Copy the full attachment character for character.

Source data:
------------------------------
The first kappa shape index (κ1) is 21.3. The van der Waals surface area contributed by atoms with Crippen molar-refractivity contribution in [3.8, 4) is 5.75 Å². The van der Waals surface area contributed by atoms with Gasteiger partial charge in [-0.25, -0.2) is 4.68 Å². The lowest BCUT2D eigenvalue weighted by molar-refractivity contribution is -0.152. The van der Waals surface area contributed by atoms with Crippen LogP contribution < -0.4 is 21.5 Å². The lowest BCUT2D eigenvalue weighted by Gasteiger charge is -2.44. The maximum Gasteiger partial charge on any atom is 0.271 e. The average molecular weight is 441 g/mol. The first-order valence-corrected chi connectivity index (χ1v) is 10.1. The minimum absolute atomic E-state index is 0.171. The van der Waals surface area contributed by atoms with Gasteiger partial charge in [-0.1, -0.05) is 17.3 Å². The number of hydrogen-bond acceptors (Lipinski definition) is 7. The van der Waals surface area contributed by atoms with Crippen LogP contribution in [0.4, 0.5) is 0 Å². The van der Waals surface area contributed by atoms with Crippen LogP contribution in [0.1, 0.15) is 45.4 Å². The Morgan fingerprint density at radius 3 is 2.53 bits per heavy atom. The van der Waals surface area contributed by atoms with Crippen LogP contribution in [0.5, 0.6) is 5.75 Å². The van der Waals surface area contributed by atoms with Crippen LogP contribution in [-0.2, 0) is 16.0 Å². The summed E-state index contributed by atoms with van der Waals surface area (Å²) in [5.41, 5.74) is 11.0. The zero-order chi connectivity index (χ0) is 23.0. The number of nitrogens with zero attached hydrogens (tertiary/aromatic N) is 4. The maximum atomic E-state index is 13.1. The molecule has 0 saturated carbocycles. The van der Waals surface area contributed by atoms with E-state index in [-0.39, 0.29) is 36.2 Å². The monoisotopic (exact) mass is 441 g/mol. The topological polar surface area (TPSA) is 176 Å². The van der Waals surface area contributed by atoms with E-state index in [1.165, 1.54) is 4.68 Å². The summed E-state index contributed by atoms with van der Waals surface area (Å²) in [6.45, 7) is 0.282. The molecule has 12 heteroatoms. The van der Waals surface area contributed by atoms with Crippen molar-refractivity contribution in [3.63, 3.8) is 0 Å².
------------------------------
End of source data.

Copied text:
The first kappa shape index (κ1) is 21.3. The van der Waals surface area contributed by atoms with Crippen molar-refractivity contribution in [3.8, 4) is 5.75 Å². The van der Waals surface area contributed by atoms with Gasteiger partial charge in [-0.25, -0.2) is 4.68 Å². The lowest BCUT2D eigenvalue weighted by molar-refractivity contribution is -0.152. The van der Waals surface area contributed by atoms with Crippen LogP contribution < -0.4 is 21.5 Å². The lowest BCUT2D eigenvalue weighted by Gasteiger charge is -2.44. The maximum Gasteiger partial charge on any atom is 0.271 e. The average molecular weight is 441 g/mol. The first-order valence-corrected chi connectivity index (χ1v) is 10.1. The minimum absolute atomic E-state index is 0.171. The van der Waals surface area contributed by atoms with Gasteiger partial charge in [-0.1, -0.05) is 17.3 Å². The number of hydrogen-bond acceptors (Lipinski definition) is 7. The van der Waals surface area contributed by atoms with Crippen LogP contribution in [0.4, 0.5) is 0 Å². The van der Waals surface area contributed by atoms with Crippen LogP contribution in [0.1, 0.15) is 45.4 Å². The Morgan fingerprint density at radius 3 is 2.53 bits per heavy atom. The van der Waals surface area contributed by atoms with Crippen LogP contribution in [0.5, 0.6) is 5.75 Å². The van der Waals surface area contributed by atoms with Crippen LogP contribution in [-0.2, 0) is 16.0 Å². The summed E-state index contributed by atoms with van der Waals surface area (Å²) in [5.41, 5.74) is 11.0. The zero-order chi connectivity index (χ0) is 23.0. The number of nitrogens with zero attached hydrogens (tertiary/aromatic N) is 4. The maximum atomic E-state index is 13.1. The molecule has 0 saturated carbocycles. The van der Waals surface area contributed by atoms with E-state index in [-0.39, 0.29) is 36.2 Å². The monoisotopic (exact) mass is 441 g/mol. The topological polar surface area (TPSA) is 176 Å². The van der Waals surface area contributed by atoms with E-state index in [1.165, 1.54) is 4.68 Å². The summed E-state index contributed by atoms with van der Waals surface area (Å²) in [6.45, 7) is 0.282. The molecule has 12 heteroatoms. The van der Waals surface area contributed by atoms with Crippen molar-refractivity contribution in [3.63, 3.8) is 0 Å².